Woman Says That Jesus is Not Optional, but Marriage Is (a.k.a., Gospel Centrality Fail)

“Can you be a Christian even if you sleep with someone you are not married to?” That was the question a DJ posed over the radio waves as my wife, kids, and I drove back from visiting family in Columbus, OH.

I immediately braced myself for some high quality idiocy.

But the first caller surprised me with her opening comments.

She began:

“First of all, I want to say that Oprah is not a Christian. On her show she says that anyone can find their own way to God, but Jesus said, ‘I am the way, the truth, and the life. No one comes to the Father except through me.'”

My wife and I looked at each other with raised eyebrows, and were pleased to hear such an exclusive claim regarding faith in Jesus. I looked forward to how she would answer the question.

The caller proceeded:

“But you don’t have to be married to sleep with someone. Marriage is a secular institution invented by people. As long as you are committed to the person you love, that’s all that matters.”

How disappointing is that? Her answer fails to reflect the teaching of Scripture on so many levels. Here’s the first few that crossed my mind.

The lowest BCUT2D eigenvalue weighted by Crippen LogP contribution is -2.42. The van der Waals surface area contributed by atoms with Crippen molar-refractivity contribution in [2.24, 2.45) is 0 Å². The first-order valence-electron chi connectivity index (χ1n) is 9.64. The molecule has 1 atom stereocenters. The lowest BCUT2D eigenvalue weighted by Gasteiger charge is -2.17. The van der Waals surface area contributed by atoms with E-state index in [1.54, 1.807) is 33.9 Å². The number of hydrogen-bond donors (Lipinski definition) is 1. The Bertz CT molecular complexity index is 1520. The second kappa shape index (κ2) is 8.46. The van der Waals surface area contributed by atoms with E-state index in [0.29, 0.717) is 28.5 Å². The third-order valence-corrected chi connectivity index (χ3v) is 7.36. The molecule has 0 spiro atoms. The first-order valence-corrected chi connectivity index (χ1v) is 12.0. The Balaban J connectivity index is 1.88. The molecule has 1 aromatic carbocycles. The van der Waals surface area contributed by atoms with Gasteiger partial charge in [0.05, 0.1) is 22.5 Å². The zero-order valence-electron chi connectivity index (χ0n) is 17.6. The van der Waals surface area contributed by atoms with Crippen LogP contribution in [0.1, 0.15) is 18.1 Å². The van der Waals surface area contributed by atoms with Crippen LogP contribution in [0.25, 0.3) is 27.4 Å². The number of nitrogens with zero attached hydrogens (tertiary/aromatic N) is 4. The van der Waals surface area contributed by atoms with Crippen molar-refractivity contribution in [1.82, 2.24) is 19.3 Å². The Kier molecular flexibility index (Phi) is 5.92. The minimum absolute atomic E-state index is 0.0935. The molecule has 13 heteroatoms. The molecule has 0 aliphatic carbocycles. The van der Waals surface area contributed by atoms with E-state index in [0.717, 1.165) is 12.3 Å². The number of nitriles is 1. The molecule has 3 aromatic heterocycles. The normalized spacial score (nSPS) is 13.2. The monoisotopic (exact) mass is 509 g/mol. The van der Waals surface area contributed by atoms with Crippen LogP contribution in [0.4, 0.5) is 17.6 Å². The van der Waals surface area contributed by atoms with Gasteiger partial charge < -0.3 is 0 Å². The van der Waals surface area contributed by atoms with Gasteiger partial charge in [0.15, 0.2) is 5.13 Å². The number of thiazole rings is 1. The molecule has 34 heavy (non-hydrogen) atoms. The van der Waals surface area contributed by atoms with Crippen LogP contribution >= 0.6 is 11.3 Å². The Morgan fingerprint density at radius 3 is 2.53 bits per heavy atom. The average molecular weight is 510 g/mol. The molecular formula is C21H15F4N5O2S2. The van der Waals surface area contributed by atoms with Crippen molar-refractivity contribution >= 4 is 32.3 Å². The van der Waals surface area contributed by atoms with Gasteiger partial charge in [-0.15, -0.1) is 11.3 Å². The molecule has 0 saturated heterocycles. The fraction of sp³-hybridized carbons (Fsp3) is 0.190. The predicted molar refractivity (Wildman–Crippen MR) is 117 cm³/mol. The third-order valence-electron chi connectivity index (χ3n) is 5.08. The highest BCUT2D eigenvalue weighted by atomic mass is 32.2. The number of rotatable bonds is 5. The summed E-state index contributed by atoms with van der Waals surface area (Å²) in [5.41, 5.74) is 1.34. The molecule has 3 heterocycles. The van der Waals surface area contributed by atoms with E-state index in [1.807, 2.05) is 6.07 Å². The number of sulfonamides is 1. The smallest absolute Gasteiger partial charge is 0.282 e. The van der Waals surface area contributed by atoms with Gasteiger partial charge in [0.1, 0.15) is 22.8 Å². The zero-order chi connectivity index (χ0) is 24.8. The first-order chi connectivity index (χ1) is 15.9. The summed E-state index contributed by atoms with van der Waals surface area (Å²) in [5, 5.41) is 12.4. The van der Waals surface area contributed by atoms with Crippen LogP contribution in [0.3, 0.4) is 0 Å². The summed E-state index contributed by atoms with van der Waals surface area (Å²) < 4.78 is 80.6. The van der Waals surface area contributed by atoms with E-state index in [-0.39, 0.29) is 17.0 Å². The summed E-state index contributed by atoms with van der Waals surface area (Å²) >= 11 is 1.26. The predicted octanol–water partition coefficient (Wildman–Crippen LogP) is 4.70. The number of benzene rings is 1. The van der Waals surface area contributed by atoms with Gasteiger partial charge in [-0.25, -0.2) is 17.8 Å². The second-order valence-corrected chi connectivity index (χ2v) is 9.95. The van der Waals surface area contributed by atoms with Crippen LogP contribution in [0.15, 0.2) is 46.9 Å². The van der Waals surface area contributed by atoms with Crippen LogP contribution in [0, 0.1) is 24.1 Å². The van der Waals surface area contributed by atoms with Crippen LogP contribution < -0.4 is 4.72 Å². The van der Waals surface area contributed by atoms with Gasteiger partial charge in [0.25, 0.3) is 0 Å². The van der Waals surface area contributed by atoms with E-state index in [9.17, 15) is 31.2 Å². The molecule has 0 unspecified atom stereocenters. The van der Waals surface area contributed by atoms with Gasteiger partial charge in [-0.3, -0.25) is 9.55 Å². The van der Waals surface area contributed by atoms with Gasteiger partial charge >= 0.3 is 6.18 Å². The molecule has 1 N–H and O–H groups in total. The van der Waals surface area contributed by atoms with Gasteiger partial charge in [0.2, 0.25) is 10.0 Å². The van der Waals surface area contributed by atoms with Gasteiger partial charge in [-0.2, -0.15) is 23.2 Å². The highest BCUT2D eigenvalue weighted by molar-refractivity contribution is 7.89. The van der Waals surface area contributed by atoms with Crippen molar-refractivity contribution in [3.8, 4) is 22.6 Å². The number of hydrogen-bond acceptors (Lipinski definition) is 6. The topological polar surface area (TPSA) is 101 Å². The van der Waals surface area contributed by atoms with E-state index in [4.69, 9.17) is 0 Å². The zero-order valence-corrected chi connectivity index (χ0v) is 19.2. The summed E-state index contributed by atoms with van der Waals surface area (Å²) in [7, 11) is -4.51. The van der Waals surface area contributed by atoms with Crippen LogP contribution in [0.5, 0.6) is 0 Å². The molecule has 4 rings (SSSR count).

1. She ignores textbook passages that state the sinfulness of sex outside of the covenant of marriage.

2. She does the same thing in regard to practice that Oprah does in regard to belief. She makes herself the authority, rather than submitting to Scripture as authority.

3. On a broader level, she loses the covenantal foundation of our salvation. It is significant that Jesus is married to the church. This imagery is loaded with eternal faithfulness. To marginalize the importance of marriage for us is to evaporate Jesus’ covenant with us.

Many of us would wonder how this woman could hold to two such incompatible views. The woman may be to blame for rejecting the teaching of Scripture. Her pastor may be to blame for not preaching the whole counsel of God.

Either way, here’s the lesson for us: this lady is in our church, and we have to shepherd her from gospel belief in Jesus to Scriptural understanding and gospel living.

It’s hard enough for pastors to communicate the fullness of the gospel. The good news of Jesus is like a Swiss Army knife: simple at first glance, until you start to dig into it. So when we see among our people the blooms of a robust understanding of the gospel, it is something to celebrate.

However, this is when a whole new mission begins: showing how the gospel, and every bit of God’s word, must affect our entire life.

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